Businesses quick to pitch in
Ideas as diverse as the companies
December 8, 2004
B.C. businesses are finding ways to mix capitalism and charity while raising money for needy families
Saje, a natural health store with seven franchises in the Lower Mainland, ordered 3,000 stockings with a
plush snowman for their stores to sell as a Christmas gimmick.
"But we're not in the business of selling stockings," said Venetia Nielsen, a Kitsilano franchise owner. "So
we decided to accept a minimum $10 donation for them, with the proceeds going to the Empty Stocking Fund.
"We all got really excited -- it was a perfect fit."
More than $30,000 could be raised, and "it was easy," said Nielsen.
Liquidation World, Coast Spas and Billiards, and the Riley Restaurant and Bar are among businesses
donating a portion of their proceeds to charity.
The non-profit Canadian Information Processing Society has scheduled a dinner fundraiser for Dec 9.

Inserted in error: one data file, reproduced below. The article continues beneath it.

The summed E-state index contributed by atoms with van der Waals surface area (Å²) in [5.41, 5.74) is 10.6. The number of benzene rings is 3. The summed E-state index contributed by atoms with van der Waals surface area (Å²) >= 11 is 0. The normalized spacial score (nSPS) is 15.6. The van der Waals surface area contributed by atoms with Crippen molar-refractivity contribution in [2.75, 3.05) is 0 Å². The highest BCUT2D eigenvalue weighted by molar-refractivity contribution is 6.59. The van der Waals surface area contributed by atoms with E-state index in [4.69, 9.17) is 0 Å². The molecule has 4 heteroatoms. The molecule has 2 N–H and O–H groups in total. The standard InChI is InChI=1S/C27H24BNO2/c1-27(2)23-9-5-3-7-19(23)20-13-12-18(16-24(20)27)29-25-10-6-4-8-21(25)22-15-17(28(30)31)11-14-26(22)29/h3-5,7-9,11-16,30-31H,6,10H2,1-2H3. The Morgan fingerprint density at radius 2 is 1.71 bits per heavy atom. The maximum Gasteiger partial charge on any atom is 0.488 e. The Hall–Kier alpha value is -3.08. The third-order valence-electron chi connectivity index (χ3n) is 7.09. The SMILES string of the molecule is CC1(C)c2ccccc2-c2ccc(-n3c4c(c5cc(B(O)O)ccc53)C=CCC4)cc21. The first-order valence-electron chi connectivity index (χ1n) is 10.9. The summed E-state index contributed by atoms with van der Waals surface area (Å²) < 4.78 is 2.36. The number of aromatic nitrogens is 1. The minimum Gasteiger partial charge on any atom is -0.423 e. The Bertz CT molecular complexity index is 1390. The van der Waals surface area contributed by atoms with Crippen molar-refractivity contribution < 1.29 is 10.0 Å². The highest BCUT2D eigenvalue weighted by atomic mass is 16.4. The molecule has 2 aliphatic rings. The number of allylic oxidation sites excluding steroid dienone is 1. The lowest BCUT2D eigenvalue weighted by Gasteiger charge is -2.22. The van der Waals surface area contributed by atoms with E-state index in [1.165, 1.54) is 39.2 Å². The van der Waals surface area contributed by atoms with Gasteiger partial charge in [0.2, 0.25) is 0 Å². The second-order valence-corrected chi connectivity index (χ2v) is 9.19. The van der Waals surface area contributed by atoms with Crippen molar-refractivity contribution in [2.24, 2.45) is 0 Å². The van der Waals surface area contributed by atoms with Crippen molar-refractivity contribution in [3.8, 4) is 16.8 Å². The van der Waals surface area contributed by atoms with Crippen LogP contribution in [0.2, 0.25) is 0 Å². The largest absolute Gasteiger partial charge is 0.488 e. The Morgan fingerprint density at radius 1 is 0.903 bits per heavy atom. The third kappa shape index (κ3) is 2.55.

Burnaby dealership Cars from Mars plans to auction cars for charity.
And businesses including 7-Eleven and Below the Belt have collection boxes for customers.
Vancouver-area magician Mike Norden ran a contest to find Rufus, his sidekick rubber chicken.
The bird was hidden, and whoever followed Norden's cryptic clues to find the bird won $500. That money
was matched in a $500 gift to the Empty Stocking Fund.
The Province's Empty Stocking Fund campaign lasts until Dec. 31. Last year, more than $350,000 in
donations were collected and distributed to community groups via its partner in the United Way of the Lower